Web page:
Trump Tax Returns: $421 Million in Debt Comes Due in a Second Term - Rolling Stone
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Trump’s Massive Debts Are a National Security Crisis

You can be denied a security clearance for having too much debt. But it can’t stop you from becoming president — if you’re Donald Trump

President Donald Trump speaking during a news conference at the White House, Sunday, Sept. 27, 2020, in Washington.President Donald Trump speaking during a news conference at the White House, Sunday, Sept. 27, 2020, in Washington.

President Donald Trump speaking during a news conference at the White House, Sunday, Sept. 27, 2020, in Washington.

AP Photo/Carolyn Kaster

WASHINGTON — There’s a good rule of thumb for thinking about President Trump’s personal finances: It’s not what he owns; it’s what he owes.

The New York Times’ explosive new investigation into Trump’s history of tax avoidance and IRS battles not only reveals that Trump paid a measly $750 in federal income taxes in 2016 and 2017. The Times‘ bombshell — the first in a new series of stories scrutinizing tax records that Trump himself has refused to disclose — also underscores how indebted Trump is personally, and how those debts would come due in the second term of a Trump presidency, posing a grave conflict of interest and a national-security threat.

The Times reported that Trump is personally responsible for loans and other debts of $421 million, much of which comes due in the next four years. If Trump wins reelection but cannot make his loan payments, his lenders will have to decide whether they want to mount a legal battle against the sitting president to recoup their funds.

Four years ago, Trump was the first presidential candidate in decades to not release his tax returns, denying voters the opportunity to take into account his byzantine and conflict-ridden business holdings before they cast their ballots. His refusal to do so was one of many long-standing democratic norms that Trump obliterated on his way to the presidency, and it has prompted demands by elected officials to codify such disclosures in future elections.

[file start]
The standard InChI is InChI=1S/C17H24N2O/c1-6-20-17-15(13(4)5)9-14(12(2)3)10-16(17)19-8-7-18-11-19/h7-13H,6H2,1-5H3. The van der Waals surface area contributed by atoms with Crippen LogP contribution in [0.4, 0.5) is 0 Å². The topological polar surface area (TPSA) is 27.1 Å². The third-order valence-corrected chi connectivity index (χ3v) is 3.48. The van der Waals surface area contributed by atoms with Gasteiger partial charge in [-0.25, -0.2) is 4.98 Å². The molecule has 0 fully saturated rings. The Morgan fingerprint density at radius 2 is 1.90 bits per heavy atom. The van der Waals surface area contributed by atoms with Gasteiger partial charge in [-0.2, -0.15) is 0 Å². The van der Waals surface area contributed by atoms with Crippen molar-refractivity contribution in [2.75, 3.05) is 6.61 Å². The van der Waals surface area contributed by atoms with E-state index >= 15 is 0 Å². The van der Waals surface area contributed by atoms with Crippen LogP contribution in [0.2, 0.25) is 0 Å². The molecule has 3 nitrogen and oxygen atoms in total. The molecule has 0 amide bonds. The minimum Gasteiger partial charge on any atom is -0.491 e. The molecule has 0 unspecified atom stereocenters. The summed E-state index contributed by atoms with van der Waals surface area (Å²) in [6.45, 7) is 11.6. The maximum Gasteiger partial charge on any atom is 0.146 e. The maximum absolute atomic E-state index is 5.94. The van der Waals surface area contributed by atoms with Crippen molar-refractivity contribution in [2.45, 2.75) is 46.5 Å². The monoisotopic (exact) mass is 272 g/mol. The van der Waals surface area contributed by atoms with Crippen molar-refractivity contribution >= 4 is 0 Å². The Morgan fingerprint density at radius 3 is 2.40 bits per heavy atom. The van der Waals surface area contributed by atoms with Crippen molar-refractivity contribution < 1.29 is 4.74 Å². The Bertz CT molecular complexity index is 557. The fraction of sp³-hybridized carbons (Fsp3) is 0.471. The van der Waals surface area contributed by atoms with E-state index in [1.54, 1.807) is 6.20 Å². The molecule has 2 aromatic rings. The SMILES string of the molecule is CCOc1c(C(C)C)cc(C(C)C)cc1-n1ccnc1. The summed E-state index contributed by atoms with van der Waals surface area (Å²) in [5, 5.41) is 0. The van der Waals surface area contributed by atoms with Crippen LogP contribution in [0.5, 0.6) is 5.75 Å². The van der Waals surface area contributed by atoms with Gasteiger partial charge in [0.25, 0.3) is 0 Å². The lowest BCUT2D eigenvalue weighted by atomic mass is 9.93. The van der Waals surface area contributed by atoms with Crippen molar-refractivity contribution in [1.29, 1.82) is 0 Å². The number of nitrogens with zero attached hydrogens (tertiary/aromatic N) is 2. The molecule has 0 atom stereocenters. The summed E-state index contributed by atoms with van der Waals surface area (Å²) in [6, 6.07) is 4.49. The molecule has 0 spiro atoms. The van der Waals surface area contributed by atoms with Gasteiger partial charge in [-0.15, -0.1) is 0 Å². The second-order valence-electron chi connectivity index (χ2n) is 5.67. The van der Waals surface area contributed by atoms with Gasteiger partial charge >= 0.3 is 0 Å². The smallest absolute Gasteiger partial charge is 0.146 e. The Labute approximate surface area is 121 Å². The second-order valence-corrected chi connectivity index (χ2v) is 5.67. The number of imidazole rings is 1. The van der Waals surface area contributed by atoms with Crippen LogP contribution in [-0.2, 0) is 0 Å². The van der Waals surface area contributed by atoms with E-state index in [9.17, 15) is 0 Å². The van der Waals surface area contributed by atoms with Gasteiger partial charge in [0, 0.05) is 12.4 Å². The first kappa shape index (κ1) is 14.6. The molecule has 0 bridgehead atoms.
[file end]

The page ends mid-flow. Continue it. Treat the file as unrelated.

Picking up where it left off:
The public has had a partial view of Trump’s liabilities from the day he took office due to personal-financial disclosure reports he filed with the Office of Government Ethics. We know, for instance, that he entered office as the most indebted commander-in-chief in modern times and owed Deutsche Bank alone more than $300 million. But as University of Texas School of Law professor Steve Vladeck says, other existing loans of the president’s are obscured behind generically named limited liability corporations, and it is far from clear how Trump plans to repay some of these loans given his propensity to overstate his assets.

But Vladeck, an expert in national-security law, says there’s a larger problem here. “More fundamentally, there’s the concern that a president who is personally on the hook for significant loans that come due while he’s the president might take official actions, or appear to take official actions, that are meant to alleviate the personal financial pressure he faces,” Vladeck tells Rolling Stone. “Indeed, there’s a reason why the federal government generally won’t give security clearances to those who have significant debt — it’s because they’re too much of a risk. So, too, apparently, is the President of the United States.”